View attachment 534339
View attachment 534340
View attachment 534341
View attachment 534342


ETA - also found this, it's unclear which OP the photo is from though, only part of the Scheldt Estuary landings.
View attachment 534348
No, they didn't use DDs at Walcheren, though they did land some AVREs and Crabs directly from LCTs at Westkapelle. By the way, that's a lovely shot of an SBG bridge sticking up at the back of that LCT! :)

The Staffs Yeo had been converted to DDs after Normandy and 'B' Squadron was employed to support 52 Div's assault on South Beveland, but for some reason they weren't employed in the assault on Walcheren. Perhaps they were afraid of the sea state?
 
Oh yes, the 'indirect fire' by Wasps was during the assault across the Leopold Canal, during Operation 'Switchback'; the assault on the Breskens Pocket, south of the Scheldt. They were able to park the Wasps on the bank of the canal-dyke, so were able to get additional elevation, thus enabling them to get the flame-shots over the canal and into the German trenches.

(I was once able to persuade the Memsahib to drag herself away from the culture and shopping of Bruges to go for a drive into the 'lovely countryside' north of Bruges... Somewhat amazingly we found the Leopold Canal, the Braakman Inlet, Walcheren, Flushing, Westkapelle... ;) )
 
I don't think so, most of the armour was Sherman and of limited value as they couldn't really leave the roadways on the dikes. Due to the defensive flooding by the Germans and the pre-offensive flooding of Walcheren by Allied bombers most of OP Infatuate was Infantry led. Landings were made by Buffalo (Canadian versions of the American LVT's), DUKW and (in the case of 4SSB) conventional landing craft. The AVRE which Bobbin was attached to would have been to large and heavy for Buffalo in any case. The following photo's don't seem to show DD Shermans, there is some flamethrower 'action', which may well have been Wasps.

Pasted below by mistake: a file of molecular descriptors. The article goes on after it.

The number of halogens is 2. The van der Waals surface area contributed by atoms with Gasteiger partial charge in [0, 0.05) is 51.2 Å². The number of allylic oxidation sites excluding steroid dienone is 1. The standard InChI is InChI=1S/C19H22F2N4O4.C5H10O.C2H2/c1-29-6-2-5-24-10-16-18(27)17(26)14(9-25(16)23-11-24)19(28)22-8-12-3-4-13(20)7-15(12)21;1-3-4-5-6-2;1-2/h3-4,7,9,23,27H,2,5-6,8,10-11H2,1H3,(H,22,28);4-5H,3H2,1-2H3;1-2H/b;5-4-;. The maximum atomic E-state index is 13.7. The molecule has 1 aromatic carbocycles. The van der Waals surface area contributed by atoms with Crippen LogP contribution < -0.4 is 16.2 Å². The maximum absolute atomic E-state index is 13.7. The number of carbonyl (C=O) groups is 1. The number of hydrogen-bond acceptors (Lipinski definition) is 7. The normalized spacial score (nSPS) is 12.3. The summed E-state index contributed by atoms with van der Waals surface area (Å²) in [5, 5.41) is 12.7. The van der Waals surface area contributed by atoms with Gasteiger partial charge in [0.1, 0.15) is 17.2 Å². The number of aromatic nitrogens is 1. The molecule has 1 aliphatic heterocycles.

**SNIP**
Sorry, @OneTenner, it's beginning to look as though I've got it in for you!

1. LVT called "Water Buffalo" in US service; in British service "Buffalo" in 21 AG and "Fantail" in 8 Army (Italy)

2. I'd be interested in your source for the Canadian provenance of these vehicles. Futter* states "The majority were manufactured by various plants of the Food Machinery Corporation and by Graham-Paige Motor Corporation of Detroit and the St. Louis Car Company."

3. No, not DUKW but Terrapin, the British designed equivalent.
gb_ww2_terrapin_0001.jpg


4. As the majority of the DD Shermans could not climb out of the river at South Beveland because of the steep muddy banks, a carpet-laying attachment was designed for installation on the Buffalo because of its superior performance in these conditions.

gb_ww2_buffalo-carpet-layer_0001.jpg

gb_ww2_buffalo-carpet-layer_0002.jpg

*Futter, Geoffrey W. The Funnies. Model & Allied Publications, Hemel Hempstead (GB), 1974. ISBN 0-85242-405-1
**Page 96**
 

OneTenner

LE
Book Reviewer
Sorry, @OneTenner

1. LVT called "Water Buffalo" in US service; in British service "Buffalo" in 21 AG and "Fantail" in 8 Army (Italy)

2. I'd be interested in your source for the Canadian provenance of these vehicles. Futter* states "The majority were manufactured by various plants of the Food Machinery Corporation and by Graham-Paige Motor Corporation of Detroit and the St. Louis Car Company."
No WW2 LVT's were made in Canada the series was made in the USA

Borg-Warner made the LVT-3 which didnt see service until Okinawa and was mainly used post war and in Korea, it was finally replaced by the LVTP-5 in time for Vietnam. (LVTP-5 had a front ramp, and it unfortunately had its petrol tanks in the belly, making it severely vulnerable to mines)


There was a British made vehicle similar to LVT-4 called the Neptune iirc